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Method of glitch-free termination of up-stream connectivity near the end of frame by USB hub/repeater

IP.com Disclosure Number: IPCOM000005066D
Publication Date: 2001-Aug-07
Document File: 1 page(s) / 22K

Publishing Venue

The IP.com Prior Art Database

Abstract

Disclosed is a method of glitch-free termination of up-stream connectivity near the end of frame (EOF) by a USB hub/repeater when connectivity is established. Benefits include robust error recovery near EOF and compliance with Universal Serial Bus (USB) Specification 1.0.

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Method of glitch-free termination of up-stream connectivity near the end of frame by USB hub/repeater

Disclosed is a method of glitch-free termination of up-stream connectivity near the end of frame (EOF) by a USB hub/repeater when connectivity is established. Benefits include robust error recovery near EOF and compliance with Universal Serial Bus (USB) Specification 1.0.

Description

A USB hub/repeater propagates USB traffic between its downstream devices and the host. The hub provides fault tolerance by means of several error recovery features. The disclosed method enables bus traffic to be terminated gracefully when up-stream connectivity passes the EOF point. Specification 1.0 requires the hub/repeater to transmit an end of packet (EOP) upstream if up-stream connectivity is still established past the EOF point. The EOP is US13 signalling with two bits of single ended zero (SE0) followed by one bit of J state on the wire.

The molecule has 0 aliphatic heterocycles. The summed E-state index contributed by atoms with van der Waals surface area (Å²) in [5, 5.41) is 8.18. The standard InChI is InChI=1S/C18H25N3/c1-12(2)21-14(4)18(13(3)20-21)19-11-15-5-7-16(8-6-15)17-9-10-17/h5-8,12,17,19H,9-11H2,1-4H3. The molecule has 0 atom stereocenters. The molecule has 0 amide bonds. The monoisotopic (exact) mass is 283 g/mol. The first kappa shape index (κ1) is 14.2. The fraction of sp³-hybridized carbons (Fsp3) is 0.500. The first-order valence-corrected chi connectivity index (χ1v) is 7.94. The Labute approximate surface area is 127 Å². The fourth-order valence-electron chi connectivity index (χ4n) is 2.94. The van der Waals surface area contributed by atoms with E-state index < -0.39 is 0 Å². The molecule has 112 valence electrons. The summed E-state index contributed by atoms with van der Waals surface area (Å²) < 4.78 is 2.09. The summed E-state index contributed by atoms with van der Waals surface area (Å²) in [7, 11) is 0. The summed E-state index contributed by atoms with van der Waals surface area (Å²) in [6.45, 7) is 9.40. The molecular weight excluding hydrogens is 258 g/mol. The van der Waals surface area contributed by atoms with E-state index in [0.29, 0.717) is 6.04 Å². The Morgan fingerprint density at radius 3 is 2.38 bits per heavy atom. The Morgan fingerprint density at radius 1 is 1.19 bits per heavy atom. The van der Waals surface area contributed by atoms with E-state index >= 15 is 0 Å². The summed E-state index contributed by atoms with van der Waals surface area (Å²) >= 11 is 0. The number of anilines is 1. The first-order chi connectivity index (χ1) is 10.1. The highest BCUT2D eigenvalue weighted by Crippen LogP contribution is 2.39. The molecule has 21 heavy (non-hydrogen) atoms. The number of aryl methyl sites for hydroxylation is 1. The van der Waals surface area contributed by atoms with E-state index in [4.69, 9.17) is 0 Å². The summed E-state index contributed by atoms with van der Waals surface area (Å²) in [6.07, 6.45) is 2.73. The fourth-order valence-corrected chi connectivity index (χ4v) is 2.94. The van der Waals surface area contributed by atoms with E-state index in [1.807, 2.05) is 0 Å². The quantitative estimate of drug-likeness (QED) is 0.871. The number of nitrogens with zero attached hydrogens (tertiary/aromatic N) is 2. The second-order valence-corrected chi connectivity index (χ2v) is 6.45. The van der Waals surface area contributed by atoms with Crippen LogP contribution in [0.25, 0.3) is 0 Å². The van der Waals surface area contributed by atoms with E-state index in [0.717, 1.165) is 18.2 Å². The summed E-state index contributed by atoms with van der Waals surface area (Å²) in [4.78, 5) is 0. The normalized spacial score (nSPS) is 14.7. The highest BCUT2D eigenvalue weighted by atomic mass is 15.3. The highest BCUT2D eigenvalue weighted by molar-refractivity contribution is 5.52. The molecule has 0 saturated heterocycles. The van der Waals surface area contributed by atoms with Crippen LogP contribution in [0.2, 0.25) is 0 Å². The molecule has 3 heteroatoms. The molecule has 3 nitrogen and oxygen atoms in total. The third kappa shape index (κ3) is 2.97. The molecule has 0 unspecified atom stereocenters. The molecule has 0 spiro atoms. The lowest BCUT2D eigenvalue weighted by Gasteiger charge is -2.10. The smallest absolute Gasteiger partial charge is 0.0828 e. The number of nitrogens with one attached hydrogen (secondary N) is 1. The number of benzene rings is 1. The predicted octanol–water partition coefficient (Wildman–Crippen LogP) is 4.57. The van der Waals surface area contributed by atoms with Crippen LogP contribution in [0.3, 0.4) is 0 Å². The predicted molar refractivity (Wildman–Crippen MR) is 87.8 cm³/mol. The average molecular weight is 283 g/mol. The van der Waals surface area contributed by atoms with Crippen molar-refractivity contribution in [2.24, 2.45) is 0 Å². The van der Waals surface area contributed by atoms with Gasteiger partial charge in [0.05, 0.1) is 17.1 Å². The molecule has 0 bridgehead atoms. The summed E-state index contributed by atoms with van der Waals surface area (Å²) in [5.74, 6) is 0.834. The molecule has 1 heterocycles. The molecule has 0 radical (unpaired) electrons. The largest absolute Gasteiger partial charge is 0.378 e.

To meet the specification's requirement, a conventional hub/repeater performs as follows. First, it determines whether up-stream connectivity is still established at the EOF point. The hub synchronizes and samples the signals coming from the down-stream ports to determine if an artificial EOP must be issued. While performing the analysis, the repeater continues to propagate the USB signal upstream. A delay occurs between the data path that propagates the signal and the control logic that executes error recovery logic. As a result, the host may receive two SE0 instances, which resembles two EOPs and is invalid, and disable the hub.

To prevent this problem, the disclosed method utilizes a sequential logical procedure. The status of the root port is fed back to the EOF decision-making control software at the hub. An artificial EOP is transmitted if and only if the hub/repeater is currently transmitting SE0 on its root port or propagating a data packet. Data path logic remains the same as previously described. The problem of the race between propagated EOP signal and the generated EOP signal by the hub/repeater on its root port is eliminated.

Benefits

The disclosed method is insensitive to the external and internal environments. Implementation is fully synthesizable without any special consideration to the timing of up-stream bus traffic or to internal logic circuit performance. Conventional solutions require careful adjustment of the circuit performance to mask out the glitch. Glitch-free termination and successful fault recovery near EOF successfully occur and meet all requirements of Universal Serial Bus (USB) Specification 1.0.

Disclosed anonymously